Employers frequently encourage employees to exercise either as part of a formal wellness program or a company-sponsored health initiative. “Employers are reacting in part to research showing that Americans continue to struggle with obesity and inactive lifestyles,” according to a recent Society of Human Resources Management article.
When considering adopting a wellness initiative, employers should carefully consider all possible consequences, both intended and unintended.
Some organizations create competitions to encourage employees to participate. Such competitions, if ill-conceived, could disenfranchise those who would most benefit from such a program. For instance, measuring who loses the most weight could cause overweight employees not to join for fear of being embarrassed in front of colleagues.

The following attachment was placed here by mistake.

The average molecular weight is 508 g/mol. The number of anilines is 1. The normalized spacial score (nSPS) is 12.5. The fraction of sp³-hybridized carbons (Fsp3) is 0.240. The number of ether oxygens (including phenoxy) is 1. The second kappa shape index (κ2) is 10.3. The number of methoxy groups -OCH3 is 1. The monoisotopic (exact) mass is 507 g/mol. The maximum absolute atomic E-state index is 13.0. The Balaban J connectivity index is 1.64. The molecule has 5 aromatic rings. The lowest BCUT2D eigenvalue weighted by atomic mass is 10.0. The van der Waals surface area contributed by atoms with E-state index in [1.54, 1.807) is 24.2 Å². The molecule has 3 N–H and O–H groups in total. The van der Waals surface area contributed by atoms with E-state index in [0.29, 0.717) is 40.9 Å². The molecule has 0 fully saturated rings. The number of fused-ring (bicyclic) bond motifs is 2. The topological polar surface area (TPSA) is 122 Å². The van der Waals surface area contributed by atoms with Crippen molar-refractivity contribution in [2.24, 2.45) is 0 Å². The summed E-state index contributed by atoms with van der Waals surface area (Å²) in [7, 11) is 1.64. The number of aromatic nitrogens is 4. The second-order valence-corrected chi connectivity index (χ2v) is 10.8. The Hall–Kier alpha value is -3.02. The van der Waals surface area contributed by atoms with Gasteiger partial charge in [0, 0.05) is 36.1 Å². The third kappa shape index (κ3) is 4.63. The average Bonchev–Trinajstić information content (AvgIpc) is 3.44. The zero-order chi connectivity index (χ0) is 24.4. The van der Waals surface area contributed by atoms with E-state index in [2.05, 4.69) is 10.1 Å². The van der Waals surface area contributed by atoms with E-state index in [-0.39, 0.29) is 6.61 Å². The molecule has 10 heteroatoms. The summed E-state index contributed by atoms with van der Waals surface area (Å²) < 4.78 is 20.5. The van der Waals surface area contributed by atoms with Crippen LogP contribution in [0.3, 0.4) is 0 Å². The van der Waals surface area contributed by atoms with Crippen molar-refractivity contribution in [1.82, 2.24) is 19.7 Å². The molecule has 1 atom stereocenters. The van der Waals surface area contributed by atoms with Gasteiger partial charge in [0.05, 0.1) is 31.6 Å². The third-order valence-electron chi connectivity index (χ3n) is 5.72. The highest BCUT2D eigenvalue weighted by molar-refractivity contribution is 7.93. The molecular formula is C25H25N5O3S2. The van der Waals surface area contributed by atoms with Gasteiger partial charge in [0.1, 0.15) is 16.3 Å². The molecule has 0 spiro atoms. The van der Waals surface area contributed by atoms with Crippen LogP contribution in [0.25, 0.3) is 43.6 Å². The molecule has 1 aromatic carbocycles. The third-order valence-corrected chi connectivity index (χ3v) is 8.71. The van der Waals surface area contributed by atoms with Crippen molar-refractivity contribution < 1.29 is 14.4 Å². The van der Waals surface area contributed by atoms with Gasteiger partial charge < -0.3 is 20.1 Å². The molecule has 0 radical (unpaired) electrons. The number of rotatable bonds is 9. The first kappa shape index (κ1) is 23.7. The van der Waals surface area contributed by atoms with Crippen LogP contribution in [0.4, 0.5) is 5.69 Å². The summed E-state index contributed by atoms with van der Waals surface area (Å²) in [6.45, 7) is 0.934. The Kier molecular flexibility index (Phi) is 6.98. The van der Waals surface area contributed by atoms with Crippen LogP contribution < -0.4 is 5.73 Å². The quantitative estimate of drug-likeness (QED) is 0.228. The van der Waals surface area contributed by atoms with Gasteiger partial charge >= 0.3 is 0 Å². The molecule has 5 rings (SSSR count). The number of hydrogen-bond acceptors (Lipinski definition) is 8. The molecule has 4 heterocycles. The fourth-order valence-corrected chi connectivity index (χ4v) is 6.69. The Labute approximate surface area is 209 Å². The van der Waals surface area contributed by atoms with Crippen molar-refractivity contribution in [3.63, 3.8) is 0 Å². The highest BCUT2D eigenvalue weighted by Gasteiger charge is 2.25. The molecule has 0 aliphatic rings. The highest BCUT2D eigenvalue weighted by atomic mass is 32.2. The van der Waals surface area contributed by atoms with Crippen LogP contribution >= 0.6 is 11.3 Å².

Also, rarely do all employees participate in such a program. Those who do already value exercise, so participating in the company’s initiative is not as significant a life change as those who traditionally do not exercise on a regular basis. The result could be “almost a class system of the fit and the unfit,” argues Steve Miranda, managing director of the Center for Advanced Human Resource Studies at Cornell University.
Employers are encouraged to think of creative ways to design wellness initiatives to reach the employees who would most benefit.